## I have seen the other side.

Well, I haven’t written in a long while. I’ve been quite busy recently. Work has been consuming most of my time. Don’t take that as a bad thing, though; I’m actually liking it immensely. I’ve been working especially hard these last couple of days with a grad student helping to fix and write code in an FEM package he’s been working on in C++. It’s hard work but I really enjoy it. Unfortunately it does take time away from thinking about totally useless but interesting things. Sometime this week we’re going to come up with a finite element formulation for two or three different models of fluid flow (at the very least we’re going to try the continuity equation and a linearized flow model). So when that’s done I might post it up here.

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Is this a *generalized* model of fluid flow (whatever that means)… or is this for a particular flow problem?

Like air flow around an aircraft part? Or maybe coolant flow through an engine or something?

It’s flow through micro channels. We’re mostly interested in solving for the flow field in junctions between these different channels, as we’ll model the velocity field within the channels as simple Poiseuille flow.

So far the model I’ve really been looking at is potential flow. This is where we assume the flow is incompressible and irrotational and is the gradient of some scalar field. Then, this scalar field would satisfy Laplace’s equation:

“flow through micro channels”…

For cooling? I’ve read things on the web about micro-channel flow for cooling. So where do the heat-exchange effects come in? There’s no temperature term in Poiseuille’s equations. Is temperature embedded in the viscosity term?

Also, is the liquid hot? Do you have to worry about bubbles forming and stuff like nucleation?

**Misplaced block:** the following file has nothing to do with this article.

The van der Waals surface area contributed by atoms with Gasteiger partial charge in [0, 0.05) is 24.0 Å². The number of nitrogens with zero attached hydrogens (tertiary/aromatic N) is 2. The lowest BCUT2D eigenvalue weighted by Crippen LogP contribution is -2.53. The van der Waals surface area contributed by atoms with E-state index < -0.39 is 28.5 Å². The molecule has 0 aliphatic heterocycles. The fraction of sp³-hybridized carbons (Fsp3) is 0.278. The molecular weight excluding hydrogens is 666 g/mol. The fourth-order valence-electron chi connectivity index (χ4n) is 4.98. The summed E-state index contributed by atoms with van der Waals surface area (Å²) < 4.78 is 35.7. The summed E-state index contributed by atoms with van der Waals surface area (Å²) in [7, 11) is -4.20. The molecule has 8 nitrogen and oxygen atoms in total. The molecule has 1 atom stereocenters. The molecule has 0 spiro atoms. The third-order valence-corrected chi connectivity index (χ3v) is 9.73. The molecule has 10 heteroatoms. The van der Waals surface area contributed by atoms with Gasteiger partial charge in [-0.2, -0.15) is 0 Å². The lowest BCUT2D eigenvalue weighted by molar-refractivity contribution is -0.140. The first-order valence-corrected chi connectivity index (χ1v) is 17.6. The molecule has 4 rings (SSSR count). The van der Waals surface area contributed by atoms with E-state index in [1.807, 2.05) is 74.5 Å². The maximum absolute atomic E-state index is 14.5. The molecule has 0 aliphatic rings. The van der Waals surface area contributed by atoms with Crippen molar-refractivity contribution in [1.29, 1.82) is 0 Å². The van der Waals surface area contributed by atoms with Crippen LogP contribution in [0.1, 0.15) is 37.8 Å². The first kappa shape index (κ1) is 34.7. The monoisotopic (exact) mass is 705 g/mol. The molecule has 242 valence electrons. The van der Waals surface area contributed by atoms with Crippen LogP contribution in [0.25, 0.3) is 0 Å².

We’re not quite up to modeling the heat part yet. First we just want to look at the flow by itself (particularly in the junctions between channels) so we can pick a good model for it (as well as make sure the code we have works).

“…so we can pick a good model for it…”

So how will you know whether it’s a good model or not? I mean, almost any model will predict fluid goes in and fluid goes out, right? So how will you tell whether your particular model is accurate?

I assume you’re going to make measurements on the micro-channel flow. What exactly are you going to measure?

Basically we’re just looking for something that looks good in the junctions where several channels meet. We know the velocities entering and leaving the different edges of these junctions. We want the flow pattern within the junction so that we can use that to solve for the temperature in the whole material.

Additionally, assuming that the flow is incompressible, its temperature won’t affect its flow properties (solving these problems in tandems is tricky), so we only need the flow solution to get the temperature solution.